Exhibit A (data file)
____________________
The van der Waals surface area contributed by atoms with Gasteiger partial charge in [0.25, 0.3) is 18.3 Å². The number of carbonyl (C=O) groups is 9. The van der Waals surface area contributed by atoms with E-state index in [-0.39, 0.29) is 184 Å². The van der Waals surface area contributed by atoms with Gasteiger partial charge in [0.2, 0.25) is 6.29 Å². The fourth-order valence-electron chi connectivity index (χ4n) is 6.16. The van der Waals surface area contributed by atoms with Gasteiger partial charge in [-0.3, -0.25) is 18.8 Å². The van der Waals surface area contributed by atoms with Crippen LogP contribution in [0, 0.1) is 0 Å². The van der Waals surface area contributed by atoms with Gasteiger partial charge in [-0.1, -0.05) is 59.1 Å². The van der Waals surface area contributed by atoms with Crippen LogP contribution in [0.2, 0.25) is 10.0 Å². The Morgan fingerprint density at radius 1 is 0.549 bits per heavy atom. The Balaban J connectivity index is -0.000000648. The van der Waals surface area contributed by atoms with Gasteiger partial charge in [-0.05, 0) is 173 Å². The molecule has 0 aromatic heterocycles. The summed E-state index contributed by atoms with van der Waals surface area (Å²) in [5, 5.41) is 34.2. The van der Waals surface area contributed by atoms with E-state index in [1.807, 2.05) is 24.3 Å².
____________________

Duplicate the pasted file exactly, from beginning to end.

The van der Waals surface area contributed by atoms with Gasteiger partial charge in [0.25, 0.3) is 18.3 Å². The number of carbonyl (C=O) groups is 9. The van der Waals surface area contributed by atoms with E-state index in [-0.39, 0.29) is 184 Å². The van der Waals surface area contributed by atoms with Gasteiger partial charge in [0.2, 0.25) is 6.29 Å². The fourth-order valence-electron chi connectivity index (χ4n) is 6.16. The van der Waals surface area contributed by atoms with Gasteiger partial charge in [-0.3, -0.25) is 18.8 Å². The van der Waals surface area contributed by atoms with Crippen LogP contribution in [0, 0.1) is 0 Å². The van der Waals surface area contributed by atoms with Gasteiger partial charge in [-0.1, -0.05) is 59.1 Å². The van der Waals surface area contributed by atoms with Crippen LogP contribution in [0.2, 0.25) is 10.0 Å². The Morgan fingerprint density at radius 1 is 0.549 bits per heavy atom. The Balaban J connectivity index is -0.000000648. The van der Waals surface area contributed by atoms with Gasteiger partial charge in [-0.05, 0) is 173 Å². The molecule has 0 aromatic heterocycles. The summed E-state index contributed by atoms with van der Waals surface area (Å²) in [5, 5.41) is 34.2. The van der Waals surface area contributed by atoms with E-state index in [1.807, 2.05) is 24.3 Å².